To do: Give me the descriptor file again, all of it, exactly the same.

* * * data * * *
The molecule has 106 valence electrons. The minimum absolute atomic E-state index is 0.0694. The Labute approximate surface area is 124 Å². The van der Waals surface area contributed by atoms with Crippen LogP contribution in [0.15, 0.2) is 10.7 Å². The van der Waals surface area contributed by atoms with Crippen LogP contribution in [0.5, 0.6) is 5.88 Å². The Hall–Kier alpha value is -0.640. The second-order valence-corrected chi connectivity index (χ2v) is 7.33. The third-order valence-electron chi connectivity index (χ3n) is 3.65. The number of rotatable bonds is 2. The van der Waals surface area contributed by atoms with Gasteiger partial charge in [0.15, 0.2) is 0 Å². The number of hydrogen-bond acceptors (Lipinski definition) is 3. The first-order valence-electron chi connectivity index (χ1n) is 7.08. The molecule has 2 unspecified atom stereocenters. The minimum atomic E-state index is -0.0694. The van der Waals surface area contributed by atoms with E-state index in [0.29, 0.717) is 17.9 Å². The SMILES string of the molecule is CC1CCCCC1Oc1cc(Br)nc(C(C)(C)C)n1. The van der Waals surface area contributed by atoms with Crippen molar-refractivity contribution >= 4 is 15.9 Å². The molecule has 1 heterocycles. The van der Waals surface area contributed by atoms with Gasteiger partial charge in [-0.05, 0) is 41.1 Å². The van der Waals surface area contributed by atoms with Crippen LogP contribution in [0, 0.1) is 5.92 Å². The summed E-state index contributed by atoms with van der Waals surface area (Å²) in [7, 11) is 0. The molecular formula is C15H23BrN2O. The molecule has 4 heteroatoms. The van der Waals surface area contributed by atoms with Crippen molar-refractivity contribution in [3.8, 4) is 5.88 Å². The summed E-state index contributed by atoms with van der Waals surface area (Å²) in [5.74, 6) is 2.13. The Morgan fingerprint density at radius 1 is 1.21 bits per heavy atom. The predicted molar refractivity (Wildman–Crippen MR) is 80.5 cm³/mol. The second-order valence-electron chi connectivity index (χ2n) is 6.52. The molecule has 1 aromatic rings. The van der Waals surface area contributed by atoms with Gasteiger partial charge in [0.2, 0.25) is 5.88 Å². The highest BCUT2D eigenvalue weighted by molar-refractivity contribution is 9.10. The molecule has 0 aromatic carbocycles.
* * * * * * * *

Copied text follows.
The molecule has 106 valence electrons. The minimum absolute atomic E-state index is 0.0694. The Labute approximate surface area is 124 Å². The van der Waals surface area contributed by atoms with Crippen LogP contribution in [0.15, 0.2) is 10.7 Å². The van der Waals surface area contributed by atoms with Crippen LogP contribution in [0.5, 0.6) is 5.88 Å². The Hall–Kier alpha value is -0.640. The second-order valence-corrected chi connectivity index (χ2v) is 7.33. The third-order valence-electron chi connectivity index (χ3n) is 3.65. The number of rotatable bonds is 2. The van der Waals surface area contributed by atoms with Gasteiger partial charge in [0.15, 0.2) is 0 Å². The number of hydrogen-bond acceptors (Lipinski definition) is 3. The first-order valence-electron chi connectivity index (χ1n) is 7.08. The molecule has 2 unspecified atom stereocenters. The minimum atomic E-state index is -0.0694. The van der Waals surface area contributed by atoms with E-state index in [0.29, 0.717) is 17.9 Å². The SMILES string of the molecule is CC1CCCCC1Oc1cc(Br)nc(C(C)(C)C)n1. The van der Waals surface area contributed by atoms with Crippen molar-refractivity contribution >= 4 is 15.9 Å². The molecule has 1 heterocycles. The van der Waals surface area contributed by atoms with Gasteiger partial charge in [-0.05, 0) is 41.1 Å². The van der Waals surface area contributed by atoms with Crippen LogP contribution in [0, 0.1) is 5.92 Å². The summed E-state index contributed by atoms with van der Waals surface area (Å²) in [7, 11) is 0. The molecular formula is C15H23BrN2O. The molecule has 4 heteroatoms. The van der Waals surface area contributed by atoms with Crippen molar-refractivity contribution in [3.8, 4) is 5.88 Å². The summed E-state index contributed by atoms with van der Waals surface area (Å²) in [5.74, 6) is 2.13. The Morgan fingerprint density at radius 1 is 1.21 bits per heavy atom. The predicted molar refractivity (Wildman–Crippen MR) is 80.5 cm³/mol. The second-order valence-electron chi connectivity index (χ2n) is 6.52. The molecule has 1 aromatic rings. The van der Waals surface area contributed by atoms with Gasteiger partial charge in [0.2, 0.25) is 5.88 Å². The highest BCUT2D eigenvalue weighted by molar-refractivity contribution is 9.10. The molecule has 0 aromatic carbocycles.